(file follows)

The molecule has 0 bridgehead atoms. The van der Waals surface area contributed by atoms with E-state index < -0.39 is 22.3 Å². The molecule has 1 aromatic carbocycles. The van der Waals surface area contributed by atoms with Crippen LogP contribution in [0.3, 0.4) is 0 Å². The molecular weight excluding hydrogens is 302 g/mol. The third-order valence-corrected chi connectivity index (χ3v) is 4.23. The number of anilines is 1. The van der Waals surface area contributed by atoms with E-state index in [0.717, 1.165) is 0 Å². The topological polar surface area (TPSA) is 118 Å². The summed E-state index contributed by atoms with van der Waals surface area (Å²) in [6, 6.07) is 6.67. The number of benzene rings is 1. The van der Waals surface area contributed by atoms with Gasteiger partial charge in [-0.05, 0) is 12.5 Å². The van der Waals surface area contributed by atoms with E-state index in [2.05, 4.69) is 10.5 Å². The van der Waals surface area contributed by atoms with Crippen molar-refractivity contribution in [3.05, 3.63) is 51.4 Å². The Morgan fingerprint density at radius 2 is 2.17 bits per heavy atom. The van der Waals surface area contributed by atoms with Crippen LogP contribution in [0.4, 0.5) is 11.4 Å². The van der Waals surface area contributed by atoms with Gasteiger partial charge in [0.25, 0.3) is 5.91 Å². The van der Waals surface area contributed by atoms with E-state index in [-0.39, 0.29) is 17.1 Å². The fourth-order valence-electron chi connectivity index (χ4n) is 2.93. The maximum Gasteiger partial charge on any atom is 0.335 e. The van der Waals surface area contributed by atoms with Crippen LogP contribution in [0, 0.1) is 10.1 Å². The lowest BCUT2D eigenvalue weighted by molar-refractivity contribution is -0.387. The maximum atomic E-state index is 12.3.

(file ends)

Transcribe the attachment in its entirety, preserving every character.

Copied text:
The molecule has 0 bridgehead atoms. The van der Waals surface area contributed by atoms with E-state index < -0.39 is 22.3 Å². The molecule has 1 aromatic carbocycles. The van der Waals surface area contributed by atoms with Crippen LogP contribution in [0.3, 0.4) is 0 Å². The molecular weight excluding hydrogens is 302 g/mol. The third-order valence-corrected chi connectivity index (χ3v) is 4.23. The number of anilines is 1. The van der Waals surface area contributed by atoms with E-state index in [0.717, 1.165) is 0 Å². The topological polar surface area (TPSA) is 118 Å². The summed E-state index contributed by atoms with van der Waals surface area (Å²) in [6, 6.07) is 6.67. The number of benzene rings is 1. The van der Waals surface area contributed by atoms with Gasteiger partial charge in [-0.05, 0) is 12.5 Å². The van der Waals surface area contributed by atoms with E-state index in [2.05, 4.69) is 10.5 Å². The van der Waals surface area contributed by atoms with Crippen molar-refractivity contribution in [3.05, 3.63) is 51.4 Å². The Morgan fingerprint density at radius 2 is 2.17 bits per heavy atom. The van der Waals surface area contributed by atoms with Crippen LogP contribution in [0.4, 0.5) is 11.4 Å². The van der Waals surface area contributed by atoms with Gasteiger partial charge in [0.25, 0.3) is 5.91 Å². The van der Waals surface area contributed by atoms with E-state index in [-0.39, 0.29) is 17.1 Å². The fourth-order valence-electron chi connectivity index (χ4n) is 2.93. The maximum Gasteiger partial charge on any atom is 0.335 e. The van der Waals surface area contributed by atoms with Crippen LogP contribution in [0, 0.1) is 10.1 Å². The lowest BCUT2D eigenvalue weighted by molar-refractivity contribution is -0.387. The maximum atomic E-state index is 12.3.